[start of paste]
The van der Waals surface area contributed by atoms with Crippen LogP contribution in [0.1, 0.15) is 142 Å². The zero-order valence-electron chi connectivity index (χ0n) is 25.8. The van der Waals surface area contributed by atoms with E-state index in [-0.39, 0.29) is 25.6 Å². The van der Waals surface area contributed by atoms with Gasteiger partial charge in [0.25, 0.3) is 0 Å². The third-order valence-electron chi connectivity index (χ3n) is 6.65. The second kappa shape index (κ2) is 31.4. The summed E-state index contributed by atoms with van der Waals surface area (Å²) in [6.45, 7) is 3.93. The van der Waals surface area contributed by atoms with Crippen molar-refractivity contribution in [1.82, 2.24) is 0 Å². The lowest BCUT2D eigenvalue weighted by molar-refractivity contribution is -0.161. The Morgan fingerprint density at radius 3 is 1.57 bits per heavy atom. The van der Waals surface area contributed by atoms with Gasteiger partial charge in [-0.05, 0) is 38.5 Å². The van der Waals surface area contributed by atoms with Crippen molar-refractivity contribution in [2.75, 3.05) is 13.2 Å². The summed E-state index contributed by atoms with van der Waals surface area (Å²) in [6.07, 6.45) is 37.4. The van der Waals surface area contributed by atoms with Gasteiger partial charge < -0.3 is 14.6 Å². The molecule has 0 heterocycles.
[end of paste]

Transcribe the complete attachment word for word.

The van der Waals surface area contributed by atoms with Crippen LogP contribution in [0.1, 0.15) is 142 Å². The zero-order valence-electron chi connectivity index (χ0n) is 25.8. The van der Waals surface area contributed by atoms with E-state index in [-0.39, 0.29) is 25.6 Å². The van der Waals surface area contributed by atoms with Gasteiger partial charge in [0.25, 0.3) is 0 Å². The third-order valence-electron chi connectivity index (χ3n) is 6.65. The second kappa shape index (κ2) is 31.4. The summed E-state index contributed by atoms with van der Waals surface area (Å²) in [6.45, 7) is 3.93. The van der Waals surface area contributed by atoms with Crippen molar-refractivity contribution in [1.82, 2.24) is 0 Å². The lowest BCUT2D eigenvalue weighted by molar-refractivity contribution is -0.161. The Morgan fingerprint density at radius 3 is 1.57 bits per heavy atom. The van der Waals surface area contributed by atoms with Gasteiger partial charge in [-0.05, 0) is 38.5 Å². The van der Waals surface area contributed by atoms with Crippen molar-refractivity contribution in [2.75, 3.05) is 13.2 Å². The summed E-state index contributed by atoms with van der Waals surface area (Å²) in [6.07, 6.45) is 37.4. The van der Waals surface area contributed by atoms with Gasteiger partial charge < -0.3 is 14.6 Å². The molecule has 0 heterocycles.